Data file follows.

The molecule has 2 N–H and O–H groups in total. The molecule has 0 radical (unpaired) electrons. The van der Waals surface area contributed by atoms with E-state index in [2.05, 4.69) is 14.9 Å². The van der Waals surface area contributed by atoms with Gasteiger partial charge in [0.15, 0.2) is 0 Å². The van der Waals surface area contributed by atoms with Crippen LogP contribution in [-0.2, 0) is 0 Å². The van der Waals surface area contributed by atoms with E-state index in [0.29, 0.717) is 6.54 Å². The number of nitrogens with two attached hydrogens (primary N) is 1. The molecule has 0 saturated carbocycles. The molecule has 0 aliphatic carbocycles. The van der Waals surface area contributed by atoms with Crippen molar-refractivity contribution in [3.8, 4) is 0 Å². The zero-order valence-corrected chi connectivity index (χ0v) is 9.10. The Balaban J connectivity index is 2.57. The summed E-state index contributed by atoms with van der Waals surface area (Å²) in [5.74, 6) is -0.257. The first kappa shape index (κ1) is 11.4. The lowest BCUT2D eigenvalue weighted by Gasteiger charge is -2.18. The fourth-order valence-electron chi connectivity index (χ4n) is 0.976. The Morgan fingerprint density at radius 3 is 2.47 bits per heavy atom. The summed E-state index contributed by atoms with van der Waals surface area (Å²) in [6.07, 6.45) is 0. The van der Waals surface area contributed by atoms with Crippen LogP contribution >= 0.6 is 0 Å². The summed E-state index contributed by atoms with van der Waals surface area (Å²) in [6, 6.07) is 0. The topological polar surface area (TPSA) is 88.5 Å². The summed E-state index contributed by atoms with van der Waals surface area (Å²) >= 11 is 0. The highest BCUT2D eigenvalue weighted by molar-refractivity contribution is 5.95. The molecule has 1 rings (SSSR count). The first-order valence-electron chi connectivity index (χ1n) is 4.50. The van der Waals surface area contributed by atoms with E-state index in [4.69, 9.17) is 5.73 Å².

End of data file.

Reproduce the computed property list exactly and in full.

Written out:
The molecule has 2 N–H and O–H groups in total. The molecule has 0 radical (unpaired) electrons. The van der Waals surface area contributed by atoms with E-state index in [2.05, 4.69) is 14.9 Å². The van der Waals surface area contributed by atoms with Gasteiger partial charge in [0.15, 0.2) is 0 Å². The van der Waals surface area contributed by atoms with Crippen LogP contribution in [-0.2, 0) is 0 Å². The van der Waals surface area contributed by atoms with E-state index in [0.29, 0.717) is 6.54 Å². The number of nitrogens with two attached hydrogens (primary N) is 1. The molecule has 0 saturated carbocycles. The molecule has 0 aliphatic carbocycles. The van der Waals surface area contributed by atoms with Crippen molar-refractivity contribution in [3.8, 4) is 0 Å². The zero-order valence-corrected chi connectivity index (χ0v) is 9.10. The Balaban J connectivity index is 2.57. The summed E-state index contributed by atoms with van der Waals surface area (Å²) in [5.74, 6) is -0.257. The first kappa shape index (κ1) is 11.4. The lowest BCUT2D eigenvalue weighted by Gasteiger charge is -2.18. The fourth-order valence-electron chi connectivity index (χ4n) is 0.976. The Morgan fingerprint density at radius 3 is 2.47 bits per heavy atom. The summed E-state index contributed by atoms with van der Waals surface area (Å²) in [6.07, 6.45) is 0. The van der Waals surface area contributed by atoms with Crippen LogP contribution >= 0.6 is 0 Å². The summed E-state index contributed by atoms with van der Waals surface area (Å²) in [6, 6.07) is 0. The topological polar surface area (TPSA) is 88.5 Å². The summed E-state index contributed by atoms with van der Waals surface area (Å²) >= 11 is 0. The highest BCUT2D eigenvalue weighted by molar-refractivity contribution is 5.95. The molecule has 1 rings (SSSR count). The first-order valence-electron chi connectivity index (χ1n) is 4.50. The van der Waals surface area contributed by atoms with E-state index in [4.69, 9.17) is 5.73 Å².